Archive for September, 2006

latest pics

quite a few new bits. 2 more screens, printer, MFD controller PC, side panel
p_long (44k image)
ph34r my untidy cabling!
p_cab (84k image)
the office
p_high (34k image)
the toolbox is going soon, the right console is cut and awaiting assembly
p_side (31k image)

a bumper season for sims

Looks like the “holiday season” is going to be a bumper one for sims this year. Coming up in the next few months we’ve got:

FSX – the new benchmark civilian sim (yeah I know X-Plane has better realism, but it’s not as user-friendly nor as well supported by 3rd-party developers)
Black Shark – finally, a serious combat helo sim looking REAL nice
Battle of Britain – a new benchmark for WW2 props, improving on their own superlative IL2 series

It’s looking like I’m really going to need a TrackIR4 now. All three new sims will make full use of the 6DOF and especially for Black Shark, where the head needs to be on a swivel and the cockpit is crowded, it will make a huge difference.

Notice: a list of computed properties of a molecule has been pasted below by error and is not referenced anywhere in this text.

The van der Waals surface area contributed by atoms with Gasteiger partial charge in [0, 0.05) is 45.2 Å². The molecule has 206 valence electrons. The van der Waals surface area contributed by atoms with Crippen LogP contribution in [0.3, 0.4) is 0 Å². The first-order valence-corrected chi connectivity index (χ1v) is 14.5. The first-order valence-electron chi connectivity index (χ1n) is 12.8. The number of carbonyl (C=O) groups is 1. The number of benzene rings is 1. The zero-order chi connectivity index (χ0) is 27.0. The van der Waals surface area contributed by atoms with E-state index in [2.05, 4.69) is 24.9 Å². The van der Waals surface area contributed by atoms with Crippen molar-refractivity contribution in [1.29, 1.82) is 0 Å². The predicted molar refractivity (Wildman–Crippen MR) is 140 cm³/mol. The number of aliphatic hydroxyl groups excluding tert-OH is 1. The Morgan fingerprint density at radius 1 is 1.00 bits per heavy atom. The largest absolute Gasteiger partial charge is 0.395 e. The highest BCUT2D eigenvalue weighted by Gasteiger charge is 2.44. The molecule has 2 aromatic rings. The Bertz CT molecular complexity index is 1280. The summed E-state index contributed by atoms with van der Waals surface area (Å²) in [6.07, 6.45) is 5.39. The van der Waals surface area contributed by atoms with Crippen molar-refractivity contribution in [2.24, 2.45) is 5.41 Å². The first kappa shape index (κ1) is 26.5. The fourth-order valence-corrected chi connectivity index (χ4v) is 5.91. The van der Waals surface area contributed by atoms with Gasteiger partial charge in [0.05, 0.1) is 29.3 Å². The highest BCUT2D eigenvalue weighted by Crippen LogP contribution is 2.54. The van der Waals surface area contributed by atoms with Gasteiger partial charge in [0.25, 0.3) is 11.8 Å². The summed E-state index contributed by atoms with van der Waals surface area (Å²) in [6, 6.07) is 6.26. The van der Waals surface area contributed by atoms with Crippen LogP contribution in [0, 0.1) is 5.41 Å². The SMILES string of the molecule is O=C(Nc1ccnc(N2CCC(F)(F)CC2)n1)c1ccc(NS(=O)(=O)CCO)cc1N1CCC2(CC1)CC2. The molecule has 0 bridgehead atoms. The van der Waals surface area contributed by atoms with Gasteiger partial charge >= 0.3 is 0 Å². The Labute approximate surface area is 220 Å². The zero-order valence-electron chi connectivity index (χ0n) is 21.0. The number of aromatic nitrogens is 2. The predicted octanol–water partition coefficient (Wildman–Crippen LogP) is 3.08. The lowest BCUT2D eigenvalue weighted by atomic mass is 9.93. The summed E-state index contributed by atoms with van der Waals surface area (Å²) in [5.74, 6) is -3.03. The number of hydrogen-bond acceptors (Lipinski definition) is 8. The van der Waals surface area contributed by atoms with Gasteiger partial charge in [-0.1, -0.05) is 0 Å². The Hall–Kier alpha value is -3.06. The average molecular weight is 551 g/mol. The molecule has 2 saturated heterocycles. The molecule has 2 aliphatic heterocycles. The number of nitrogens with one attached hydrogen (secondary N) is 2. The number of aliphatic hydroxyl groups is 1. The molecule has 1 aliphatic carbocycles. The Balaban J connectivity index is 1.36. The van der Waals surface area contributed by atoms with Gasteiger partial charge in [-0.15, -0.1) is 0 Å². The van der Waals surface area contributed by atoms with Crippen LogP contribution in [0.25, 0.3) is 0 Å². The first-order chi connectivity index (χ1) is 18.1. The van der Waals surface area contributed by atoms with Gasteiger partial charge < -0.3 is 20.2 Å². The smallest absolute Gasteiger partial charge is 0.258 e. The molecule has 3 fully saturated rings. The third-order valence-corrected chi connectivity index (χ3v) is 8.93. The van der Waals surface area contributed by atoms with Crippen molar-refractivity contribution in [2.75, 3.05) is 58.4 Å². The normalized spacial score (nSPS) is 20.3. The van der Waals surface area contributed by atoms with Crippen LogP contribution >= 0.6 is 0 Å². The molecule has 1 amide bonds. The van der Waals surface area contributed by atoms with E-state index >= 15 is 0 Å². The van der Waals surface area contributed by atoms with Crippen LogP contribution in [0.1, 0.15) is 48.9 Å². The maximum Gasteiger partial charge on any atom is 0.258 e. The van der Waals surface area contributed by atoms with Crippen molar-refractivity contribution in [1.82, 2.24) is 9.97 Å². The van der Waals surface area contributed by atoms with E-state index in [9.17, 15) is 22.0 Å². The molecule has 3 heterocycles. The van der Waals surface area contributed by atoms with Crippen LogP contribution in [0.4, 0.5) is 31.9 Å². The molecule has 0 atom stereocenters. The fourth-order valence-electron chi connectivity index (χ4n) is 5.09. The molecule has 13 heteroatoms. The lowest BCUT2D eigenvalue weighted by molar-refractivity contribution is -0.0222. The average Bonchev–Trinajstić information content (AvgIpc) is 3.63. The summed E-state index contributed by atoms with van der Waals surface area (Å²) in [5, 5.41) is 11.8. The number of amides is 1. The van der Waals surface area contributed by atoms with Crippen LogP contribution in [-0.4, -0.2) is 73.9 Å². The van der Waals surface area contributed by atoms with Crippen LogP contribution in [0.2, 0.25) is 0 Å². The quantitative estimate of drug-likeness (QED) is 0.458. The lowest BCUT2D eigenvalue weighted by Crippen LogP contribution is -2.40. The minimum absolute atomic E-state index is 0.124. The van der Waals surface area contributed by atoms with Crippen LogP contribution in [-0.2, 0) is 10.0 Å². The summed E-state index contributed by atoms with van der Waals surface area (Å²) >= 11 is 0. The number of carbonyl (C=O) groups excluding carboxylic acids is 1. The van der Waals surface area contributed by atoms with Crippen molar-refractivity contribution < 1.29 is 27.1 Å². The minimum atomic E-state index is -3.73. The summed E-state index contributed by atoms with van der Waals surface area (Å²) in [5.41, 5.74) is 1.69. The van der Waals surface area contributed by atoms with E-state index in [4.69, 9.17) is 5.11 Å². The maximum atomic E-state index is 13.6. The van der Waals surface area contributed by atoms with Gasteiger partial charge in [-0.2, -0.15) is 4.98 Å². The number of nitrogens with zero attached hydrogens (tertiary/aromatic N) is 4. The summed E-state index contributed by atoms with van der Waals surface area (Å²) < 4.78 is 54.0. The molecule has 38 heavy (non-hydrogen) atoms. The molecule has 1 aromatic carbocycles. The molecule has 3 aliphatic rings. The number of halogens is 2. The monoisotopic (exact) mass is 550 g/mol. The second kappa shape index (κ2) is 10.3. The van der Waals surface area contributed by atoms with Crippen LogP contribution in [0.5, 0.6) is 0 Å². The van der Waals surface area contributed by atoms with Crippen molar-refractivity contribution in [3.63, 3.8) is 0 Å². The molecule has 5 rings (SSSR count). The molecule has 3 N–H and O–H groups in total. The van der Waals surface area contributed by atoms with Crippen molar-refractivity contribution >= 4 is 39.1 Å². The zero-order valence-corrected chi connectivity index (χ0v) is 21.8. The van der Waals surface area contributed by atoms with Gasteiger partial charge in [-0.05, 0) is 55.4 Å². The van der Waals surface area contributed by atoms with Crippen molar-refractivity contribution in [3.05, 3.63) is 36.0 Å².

It’s great to see developers getting behind sims again. It’s a little-known fact that Microsoft Flight Simulator 2004 was the nineteenth-highest selling “game” of the 21st century – higher than Halo. The Flight Simulator franchise has been running for 25 years and 660,000 people bought FS2004. There’s definitely a market – a mature one, with money to spend – and it seems developers are starting to realise it. Good stuff.

live on Technorati

Let’s see if this works…
Technorati Profile

X45 collectiveectomy part 3

Time to start on the collective arm. The logical place to start is the flange, which will allow us to mount the grip to the collective arm.